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Language program articulation from the perspective of the learner: Constructing coherence through the use of a language learning portfolio
|Title:||Language program articulation from the perspective of the learner: Constructing coherence through the use of a language learning portfolio|
|Authors:||Woody, Diane Beelen|
|Date Issued:||01 Jan 2004|
|Publisher:||Thompson & Heinle|
|Citation:||Woody, D.B. (2004). Language program articulation from the perspective of the learner: Constructing coherence through the use of a language learning portfolio. The American Association of University Supervisors, Coordinators and Directors of Foreign Languages Programs (AAUSC), 131-148. http://hdl.handle.net/102015/69614|
|Abstract:||This chapter focuses on the issues of language program articulation from the|
perspective of second language (L2) learners, in particular, post-secondary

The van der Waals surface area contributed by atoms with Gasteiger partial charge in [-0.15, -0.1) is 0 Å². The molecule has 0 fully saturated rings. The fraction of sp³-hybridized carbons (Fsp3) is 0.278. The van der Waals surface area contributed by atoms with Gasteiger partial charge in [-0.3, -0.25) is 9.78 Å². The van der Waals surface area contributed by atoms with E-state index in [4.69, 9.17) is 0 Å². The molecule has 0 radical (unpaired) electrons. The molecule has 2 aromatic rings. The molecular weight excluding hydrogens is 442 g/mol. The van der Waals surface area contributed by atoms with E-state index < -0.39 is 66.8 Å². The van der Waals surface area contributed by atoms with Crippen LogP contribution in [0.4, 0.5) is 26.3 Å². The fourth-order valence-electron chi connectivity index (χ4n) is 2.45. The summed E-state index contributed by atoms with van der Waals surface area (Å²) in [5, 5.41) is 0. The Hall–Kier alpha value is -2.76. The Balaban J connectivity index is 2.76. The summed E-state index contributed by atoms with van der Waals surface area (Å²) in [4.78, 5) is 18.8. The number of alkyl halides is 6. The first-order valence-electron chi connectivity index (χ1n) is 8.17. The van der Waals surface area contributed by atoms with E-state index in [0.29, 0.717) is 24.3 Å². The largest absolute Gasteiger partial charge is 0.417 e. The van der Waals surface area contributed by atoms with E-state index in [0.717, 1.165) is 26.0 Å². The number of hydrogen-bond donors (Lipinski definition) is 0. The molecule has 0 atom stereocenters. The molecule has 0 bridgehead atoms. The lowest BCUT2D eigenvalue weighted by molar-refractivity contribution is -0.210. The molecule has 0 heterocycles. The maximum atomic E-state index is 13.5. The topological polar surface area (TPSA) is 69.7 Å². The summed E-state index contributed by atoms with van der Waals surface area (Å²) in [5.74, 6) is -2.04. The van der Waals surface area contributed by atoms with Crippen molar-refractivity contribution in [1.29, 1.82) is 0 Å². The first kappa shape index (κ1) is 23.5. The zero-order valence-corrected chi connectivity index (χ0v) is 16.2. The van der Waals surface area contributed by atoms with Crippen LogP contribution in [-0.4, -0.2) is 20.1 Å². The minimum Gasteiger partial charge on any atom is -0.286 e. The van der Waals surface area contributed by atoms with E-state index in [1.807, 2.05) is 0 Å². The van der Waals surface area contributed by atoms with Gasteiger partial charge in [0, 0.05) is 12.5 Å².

learners at the transition point between lower-level language courses and
advanced-level courses. The chapter presents the pedagogical use of the language learning portfolio and explores it as a concrete, yet flexible format for eliciting and documenting learners’ reactions to the language program in which they are enrolled.The portfolio can be structured to guide L2 learners to actively perceive, or construct, articulation in their program of L2 learning. Language educators and language program directors (LPDs) will have an inside glimpse at how learners attempt to situate their current L2 learning within a time frame (vertical articulation); how they perceive internal
coherence of process across the various learning activities in a given course (horizontal articulation); and how they situate their language learning within a framework of general cognitive and personal development (interdisciplinary articulation). The portfolio can be viewed as an articulation project that encourages learners to reflect on the sequencing, coherence, diversity, and relevance of the language program as they experience it. When viewing the product that the portfolio becomes, language educators and LPDs can observe the effect of their efforts at program articulation and curriculum
design, over time, from the vantage point of learners.
|Appears in Collections:||
2004 LANGUAGE PROGRAM ARTICULATION: DEVELOPING A THEORETICAL FOUNDATION|
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